Feeling lonely can take a serious toll on your mental health. Without a strong support system of friends and family members to whom you can vent, you are much more vulnerable to your anxieties—often to the point that they take over and control every little thing you do. In fact, according to one study published in Psychological Medicine, young adults grappling with loneliness are more than twice as likely to have mental health issues, like anxiety, that impact their day-to-day lives and impair their ability to work, go to school, and—ironically—socialize.
It's a common misconception that if you don't have many friends, then you are, by default, lonely. However, there are many people out there who purposely keep their inner circle small and prefer it that way. As for the other people who aren't choosing to go friendless? Well, according to one study published in the Journal of Health and Social Behavior, the combination of a limited friend group with a feeling of isolation can contribute to a 65 percent increase in depressive symptoms.
Your blood pressure has reached unhealthy levels.
Heart disease, stroke, and aneurysm are just some of the things that hypertension, or abnormally high blood pressure, can cause if left untreated—and for some people, the cure to their blood pressure problems might just be a few new friendships. But how are your blood pressure and bonding related, you ask? Well, per research from the University of Chicago, lonely adults have blood pressures that are as much as 30 points higher than people with many a social connection.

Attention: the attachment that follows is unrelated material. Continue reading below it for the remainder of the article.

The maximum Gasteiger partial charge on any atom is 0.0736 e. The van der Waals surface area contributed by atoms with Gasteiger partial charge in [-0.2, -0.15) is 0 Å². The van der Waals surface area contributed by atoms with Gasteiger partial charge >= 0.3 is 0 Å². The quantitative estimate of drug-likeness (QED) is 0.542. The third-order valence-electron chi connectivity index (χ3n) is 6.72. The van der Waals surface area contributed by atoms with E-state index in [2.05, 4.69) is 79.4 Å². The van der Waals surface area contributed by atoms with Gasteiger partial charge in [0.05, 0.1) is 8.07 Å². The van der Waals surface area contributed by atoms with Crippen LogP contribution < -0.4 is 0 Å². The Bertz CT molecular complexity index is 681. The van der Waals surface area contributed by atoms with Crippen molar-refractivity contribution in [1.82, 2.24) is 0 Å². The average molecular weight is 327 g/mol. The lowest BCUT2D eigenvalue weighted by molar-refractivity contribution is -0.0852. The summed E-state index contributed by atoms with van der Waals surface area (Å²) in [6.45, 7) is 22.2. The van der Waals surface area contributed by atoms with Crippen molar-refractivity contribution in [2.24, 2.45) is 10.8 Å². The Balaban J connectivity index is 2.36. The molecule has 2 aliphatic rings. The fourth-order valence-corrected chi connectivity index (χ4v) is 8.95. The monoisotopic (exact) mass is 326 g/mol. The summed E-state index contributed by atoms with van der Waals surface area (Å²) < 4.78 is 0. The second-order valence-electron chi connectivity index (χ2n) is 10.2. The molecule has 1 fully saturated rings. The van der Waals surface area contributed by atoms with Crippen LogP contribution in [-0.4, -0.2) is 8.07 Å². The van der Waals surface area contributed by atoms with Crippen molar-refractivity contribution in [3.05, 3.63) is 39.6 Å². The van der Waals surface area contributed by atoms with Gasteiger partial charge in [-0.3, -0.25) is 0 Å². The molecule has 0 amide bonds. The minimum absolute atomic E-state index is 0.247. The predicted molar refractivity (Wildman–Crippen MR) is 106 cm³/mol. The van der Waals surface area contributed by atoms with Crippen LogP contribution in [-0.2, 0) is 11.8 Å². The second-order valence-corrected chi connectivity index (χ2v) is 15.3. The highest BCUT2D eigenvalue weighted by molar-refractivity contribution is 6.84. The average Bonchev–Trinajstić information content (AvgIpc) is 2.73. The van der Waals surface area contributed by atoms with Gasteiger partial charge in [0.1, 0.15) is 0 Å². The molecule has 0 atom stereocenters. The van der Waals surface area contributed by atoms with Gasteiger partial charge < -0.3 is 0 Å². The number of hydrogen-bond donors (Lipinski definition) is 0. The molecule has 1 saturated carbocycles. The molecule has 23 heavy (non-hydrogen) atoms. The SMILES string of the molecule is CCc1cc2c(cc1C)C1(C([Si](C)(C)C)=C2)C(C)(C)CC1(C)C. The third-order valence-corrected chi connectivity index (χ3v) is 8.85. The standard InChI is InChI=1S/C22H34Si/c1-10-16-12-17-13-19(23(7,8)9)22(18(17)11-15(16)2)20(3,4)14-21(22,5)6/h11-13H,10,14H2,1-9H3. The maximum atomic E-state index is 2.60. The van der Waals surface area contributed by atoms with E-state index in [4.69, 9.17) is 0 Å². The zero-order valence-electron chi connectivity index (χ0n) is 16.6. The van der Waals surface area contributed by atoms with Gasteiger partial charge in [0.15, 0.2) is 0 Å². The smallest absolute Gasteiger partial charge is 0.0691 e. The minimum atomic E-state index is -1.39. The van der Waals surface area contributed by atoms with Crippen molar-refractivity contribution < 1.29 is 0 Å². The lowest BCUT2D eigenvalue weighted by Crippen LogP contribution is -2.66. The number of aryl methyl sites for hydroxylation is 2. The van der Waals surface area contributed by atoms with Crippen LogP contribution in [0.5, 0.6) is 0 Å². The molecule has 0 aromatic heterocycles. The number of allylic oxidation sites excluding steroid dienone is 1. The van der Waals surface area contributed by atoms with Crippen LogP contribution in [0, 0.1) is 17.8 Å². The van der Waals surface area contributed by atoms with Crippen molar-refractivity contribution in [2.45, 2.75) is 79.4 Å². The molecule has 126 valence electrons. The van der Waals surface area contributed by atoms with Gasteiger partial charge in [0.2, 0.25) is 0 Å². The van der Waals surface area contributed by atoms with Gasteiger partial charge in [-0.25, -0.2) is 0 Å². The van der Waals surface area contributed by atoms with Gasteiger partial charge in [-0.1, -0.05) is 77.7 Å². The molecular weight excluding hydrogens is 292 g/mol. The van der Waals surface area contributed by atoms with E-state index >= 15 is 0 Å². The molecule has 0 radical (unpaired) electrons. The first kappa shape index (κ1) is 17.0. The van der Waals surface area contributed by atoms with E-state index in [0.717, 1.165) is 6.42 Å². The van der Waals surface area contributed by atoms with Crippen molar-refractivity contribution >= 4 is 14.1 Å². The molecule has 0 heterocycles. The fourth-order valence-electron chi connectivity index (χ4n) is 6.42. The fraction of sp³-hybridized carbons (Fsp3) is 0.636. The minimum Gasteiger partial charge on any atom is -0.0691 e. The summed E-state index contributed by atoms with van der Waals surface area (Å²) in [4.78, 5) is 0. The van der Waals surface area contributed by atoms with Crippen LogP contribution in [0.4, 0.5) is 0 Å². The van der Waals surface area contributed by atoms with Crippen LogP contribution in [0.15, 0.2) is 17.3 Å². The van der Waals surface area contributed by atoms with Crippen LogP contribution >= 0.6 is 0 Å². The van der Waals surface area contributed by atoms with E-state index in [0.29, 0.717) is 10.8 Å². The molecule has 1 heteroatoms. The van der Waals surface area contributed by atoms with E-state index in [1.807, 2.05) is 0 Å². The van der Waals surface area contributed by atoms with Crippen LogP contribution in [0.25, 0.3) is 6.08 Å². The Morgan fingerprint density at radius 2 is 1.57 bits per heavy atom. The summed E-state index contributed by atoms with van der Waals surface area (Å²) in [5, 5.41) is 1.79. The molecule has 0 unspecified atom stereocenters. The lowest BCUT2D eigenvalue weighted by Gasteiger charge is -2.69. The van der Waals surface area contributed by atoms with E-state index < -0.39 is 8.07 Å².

You get the flu more than most.
With flu season fast approaching, now's a good time to take care of your lonesomeness before it makes you sick. According to research published in Health Psychology, being lonely and having few social connections can make your body less responsive to the flu vaccine, therefore making you more prone to getting the illness.
You're struggling to lose weight.
If you want to finally shed those extra pounds, you'll first have to address those underlying issues contributing to your feelings of isolation. "Loneliness poses a significant barrier to the treatment of obesity," explains Dr. J. Ryan Fuller, a NYC-based psychologist and weight loss specialist. "It is one of the most common overeating triggers, is associated with overeating for those attempting to restrict calories, and produces passive coping strategies."
Your cold symptoms are always severe.
The common cold usually isn't that bad, but if you don't feel like you have any meaningful connections in your life, then a simple bout of rhinovirus might feel like the end of the world. That's according to one study published in Health Psychology, which concluded that lonely people experience more severe cold symptoms compared to those with satisfactory relationships. Evidently, the predisposition to being lonely combined with the stressor of sickness is enough to turn a common cold into something that feels much worse.
You're always eating junk food.